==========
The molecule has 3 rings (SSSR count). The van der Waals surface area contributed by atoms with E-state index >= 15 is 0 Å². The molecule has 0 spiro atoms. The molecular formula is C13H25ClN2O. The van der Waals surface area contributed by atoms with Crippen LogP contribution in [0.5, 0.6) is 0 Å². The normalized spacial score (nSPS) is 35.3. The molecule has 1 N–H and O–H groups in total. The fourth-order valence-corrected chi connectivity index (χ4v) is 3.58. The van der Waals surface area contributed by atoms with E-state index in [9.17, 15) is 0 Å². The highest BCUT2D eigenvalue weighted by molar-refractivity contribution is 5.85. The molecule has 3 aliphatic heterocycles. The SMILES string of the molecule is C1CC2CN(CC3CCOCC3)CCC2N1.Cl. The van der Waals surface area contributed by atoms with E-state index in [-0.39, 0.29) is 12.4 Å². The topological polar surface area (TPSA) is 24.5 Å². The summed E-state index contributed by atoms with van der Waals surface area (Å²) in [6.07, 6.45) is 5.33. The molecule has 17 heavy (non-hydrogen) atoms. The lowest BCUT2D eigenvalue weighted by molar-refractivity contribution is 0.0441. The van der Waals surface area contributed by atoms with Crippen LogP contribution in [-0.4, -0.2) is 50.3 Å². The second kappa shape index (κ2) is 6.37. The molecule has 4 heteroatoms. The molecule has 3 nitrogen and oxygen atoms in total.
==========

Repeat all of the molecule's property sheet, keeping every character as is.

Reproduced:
The molecule has 3 rings (SSSR count). The van der Waals surface area contributed by atoms with E-state index >= 15 is 0 Å². The molecule has 0 spiro atoms. The molecular formula is C13H25ClN2O. The van der Waals surface area contributed by atoms with Crippen LogP contribution in [0.5, 0.6) is 0 Å². The normalized spacial score (nSPS) is 35.3. The molecule has 1 N–H and O–H groups in total. The fourth-order valence-corrected chi connectivity index (χ4v) is 3.58. The van der Waals surface area contributed by atoms with E-state index in [9.17, 15) is 0 Å². The highest BCUT2D eigenvalue weighted by molar-refractivity contribution is 5.85. The molecule has 3 aliphatic heterocycles. The SMILES string of the molecule is C1CC2CN(CC3CCOCC3)CCC2N1.Cl. The van der Waals surface area contributed by atoms with E-state index in [-0.39, 0.29) is 12.4 Å². The topological polar surface area (TPSA) is 24.5 Å². The summed E-state index contributed by atoms with van der Waals surface area (Å²) in [6.07, 6.45) is 5.33. The molecule has 17 heavy (non-hydrogen) atoms. The lowest BCUT2D eigenvalue weighted by molar-refractivity contribution is 0.0441. The van der Waals surface area contributed by atoms with Crippen LogP contribution in [-0.4, -0.2) is 50.3 Å². The second kappa shape index (κ2) is 6.37. The molecule has 4 heteroatoms. The molecule has 3 nitrogen and oxygen atoms in total.